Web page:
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Performance targets for extended road maintenance work

THE ROLE of England's trunk road super-agencies is set to change in a move towards a design, build, finance and operate approach to maintenance, the Highways Agency revealed this week.

Under the proposals, contract lengths would be extended to five years, with term contractors given detailed performance targets.

Area agents would no longer give work instructions but would have to check that roads met the specified quality of service. They would, however, continue to develop capital schemes and long term improvements to the network.

Director of network and customer services Peter Nutt said longer term contracts would bring cost savings and an improvement in quality. He added: 'What we're trying to do is achieve greater efficiency. We are shortening the procurement chain by taking one step out.'

The move follows the announcement by Chancellor Gordon Brown last week that government departments will be allowed to set budgets for three years instead of one. The Agency is now confident that it can persuade ministers to think even further ahead to allow spending commitments beyond five years.

New contracts of between five and seven years are likely to be trailed in the first six super-agency areas - areas 3, 5, 6, 8, 23 and 24 - which are due for renewal in 18 months time. The Agency is also considering bringing private finance into maintenance contracts, though this is likely to be difficult without including an element of new-build.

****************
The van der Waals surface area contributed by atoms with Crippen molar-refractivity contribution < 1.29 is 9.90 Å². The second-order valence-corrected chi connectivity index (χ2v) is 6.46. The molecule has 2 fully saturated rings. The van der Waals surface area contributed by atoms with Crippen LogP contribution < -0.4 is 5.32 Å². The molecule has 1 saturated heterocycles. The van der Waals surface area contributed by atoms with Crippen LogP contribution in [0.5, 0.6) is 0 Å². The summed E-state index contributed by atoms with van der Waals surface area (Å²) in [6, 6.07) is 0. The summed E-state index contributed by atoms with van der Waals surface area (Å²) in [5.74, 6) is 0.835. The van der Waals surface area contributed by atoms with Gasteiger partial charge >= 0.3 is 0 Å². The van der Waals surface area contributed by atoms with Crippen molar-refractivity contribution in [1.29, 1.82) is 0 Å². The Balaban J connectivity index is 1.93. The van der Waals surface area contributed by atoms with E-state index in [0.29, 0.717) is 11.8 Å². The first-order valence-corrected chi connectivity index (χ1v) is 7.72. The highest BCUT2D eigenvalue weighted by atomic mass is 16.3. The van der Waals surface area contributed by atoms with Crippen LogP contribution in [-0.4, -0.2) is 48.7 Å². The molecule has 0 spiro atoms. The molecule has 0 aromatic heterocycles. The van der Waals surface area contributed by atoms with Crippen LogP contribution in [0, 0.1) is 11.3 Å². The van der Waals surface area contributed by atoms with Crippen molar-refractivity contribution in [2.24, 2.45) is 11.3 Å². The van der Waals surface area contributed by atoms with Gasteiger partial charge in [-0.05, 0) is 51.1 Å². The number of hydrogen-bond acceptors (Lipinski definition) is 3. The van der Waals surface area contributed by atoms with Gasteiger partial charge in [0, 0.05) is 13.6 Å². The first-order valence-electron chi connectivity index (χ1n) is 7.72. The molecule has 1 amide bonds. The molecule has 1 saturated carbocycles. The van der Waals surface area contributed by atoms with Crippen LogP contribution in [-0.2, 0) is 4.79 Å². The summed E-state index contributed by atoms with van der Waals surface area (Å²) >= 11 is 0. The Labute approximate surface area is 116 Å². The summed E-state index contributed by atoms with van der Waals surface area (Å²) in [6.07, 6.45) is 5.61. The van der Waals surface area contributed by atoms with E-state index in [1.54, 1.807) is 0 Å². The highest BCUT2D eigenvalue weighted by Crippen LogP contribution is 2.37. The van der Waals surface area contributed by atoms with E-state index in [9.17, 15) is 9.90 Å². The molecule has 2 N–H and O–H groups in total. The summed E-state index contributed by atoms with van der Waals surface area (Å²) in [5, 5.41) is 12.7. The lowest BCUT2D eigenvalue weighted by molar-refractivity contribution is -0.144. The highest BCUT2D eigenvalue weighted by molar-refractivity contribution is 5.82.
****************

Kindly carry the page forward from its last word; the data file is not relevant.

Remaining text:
'It depends on what happens to the Private Finance Initiative either side of the roads review, but we are looking at all possibilities,' said Nutt.

Speaking earlier in the week at the 'Transport for tomorrow: engineering integrated solutions' seminar chief executive Lawrie Haynes said the Agency would continue to develop as a transport co-ordinator rather than a road building organisation.

'The Agency wants to play a full and constructive part in working with all organisations in finding and developing ideas and projects that can meet our future transport needs,' he said.

Matthew Jones

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